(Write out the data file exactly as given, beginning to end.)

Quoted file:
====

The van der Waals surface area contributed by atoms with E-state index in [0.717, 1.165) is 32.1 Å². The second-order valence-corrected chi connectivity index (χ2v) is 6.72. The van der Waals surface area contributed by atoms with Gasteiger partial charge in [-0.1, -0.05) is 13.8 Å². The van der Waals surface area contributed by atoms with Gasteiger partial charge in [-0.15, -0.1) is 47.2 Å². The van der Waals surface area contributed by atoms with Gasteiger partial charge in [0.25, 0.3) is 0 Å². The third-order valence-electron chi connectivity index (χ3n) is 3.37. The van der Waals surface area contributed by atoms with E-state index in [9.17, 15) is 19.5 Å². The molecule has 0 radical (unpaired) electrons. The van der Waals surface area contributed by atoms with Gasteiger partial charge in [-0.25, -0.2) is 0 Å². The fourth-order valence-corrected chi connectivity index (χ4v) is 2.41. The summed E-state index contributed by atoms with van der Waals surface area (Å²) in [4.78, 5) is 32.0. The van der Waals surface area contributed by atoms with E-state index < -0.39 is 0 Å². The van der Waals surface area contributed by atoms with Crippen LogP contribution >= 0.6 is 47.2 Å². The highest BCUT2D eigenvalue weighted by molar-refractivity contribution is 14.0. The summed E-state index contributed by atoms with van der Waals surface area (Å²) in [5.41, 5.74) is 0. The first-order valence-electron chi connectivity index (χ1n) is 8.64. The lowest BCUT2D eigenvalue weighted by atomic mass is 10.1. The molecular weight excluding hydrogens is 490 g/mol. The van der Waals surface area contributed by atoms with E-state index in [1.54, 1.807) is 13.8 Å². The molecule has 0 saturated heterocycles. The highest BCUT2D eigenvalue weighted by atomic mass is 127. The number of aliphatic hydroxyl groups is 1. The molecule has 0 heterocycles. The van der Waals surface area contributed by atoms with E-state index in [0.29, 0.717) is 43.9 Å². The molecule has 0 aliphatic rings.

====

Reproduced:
The van der Waals surface area contributed by atoms with E-state index in [0.717, 1.165) is 32.1 Å². The second-order valence-corrected chi connectivity index (χ2v) is 6.72. The van der Waals surface area contributed by atoms with Gasteiger partial charge in [-0.1, -0.05) is 13.8 Å². The van der Waals surface area contributed by atoms with Gasteiger partial charge in [-0.15, -0.1) is 47.2 Å². The van der Waals surface area contributed by atoms with Gasteiger partial charge in [0.25, 0.3) is 0 Å². The third-order valence-electron chi connectivity index (χ3n) is 3.37. The van der Waals surface area contributed by atoms with E-state index in [9.17, 15) is 19.5 Å². The molecule has 0 radical (unpaired) electrons. The van der Waals surface area contributed by atoms with Gasteiger partial charge in [-0.25, -0.2) is 0 Å². The fourth-order valence-corrected chi connectivity index (χ4v) is 2.41. The summed E-state index contributed by atoms with van der Waals surface area (Å²) in [4.78, 5) is 32.0. The van der Waals surface area contributed by atoms with E-state index < -0.39 is 0 Å². The van der Waals surface area contributed by atoms with Crippen LogP contribution >= 0.6 is 47.2 Å². The highest BCUT2D eigenvalue weighted by molar-refractivity contribution is 14.0. The summed E-state index contributed by atoms with van der Waals surface area (Å²) in [5.41, 5.74) is 0. The first-order valence-electron chi connectivity index (χ1n) is 8.64. The lowest BCUT2D eigenvalue weighted by atomic mass is 10.1. The molecular weight excluding hydrogens is 490 g/mol. The van der Waals surface area contributed by atoms with E-state index in [1.54, 1.807) is 13.8 Å². The molecule has 0 saturated heterocycles. The highest BCUT2D eigenvalue weighted by atomic mass is 127. The number of aliphatic hydroxyl groups is 1. The molecule has 0 heterocycles. The van der Waals surface area contributed by atoms with E-state index in [0.29, 0.717) is 43.9 Å². The molecule has 0 aliphatic rings.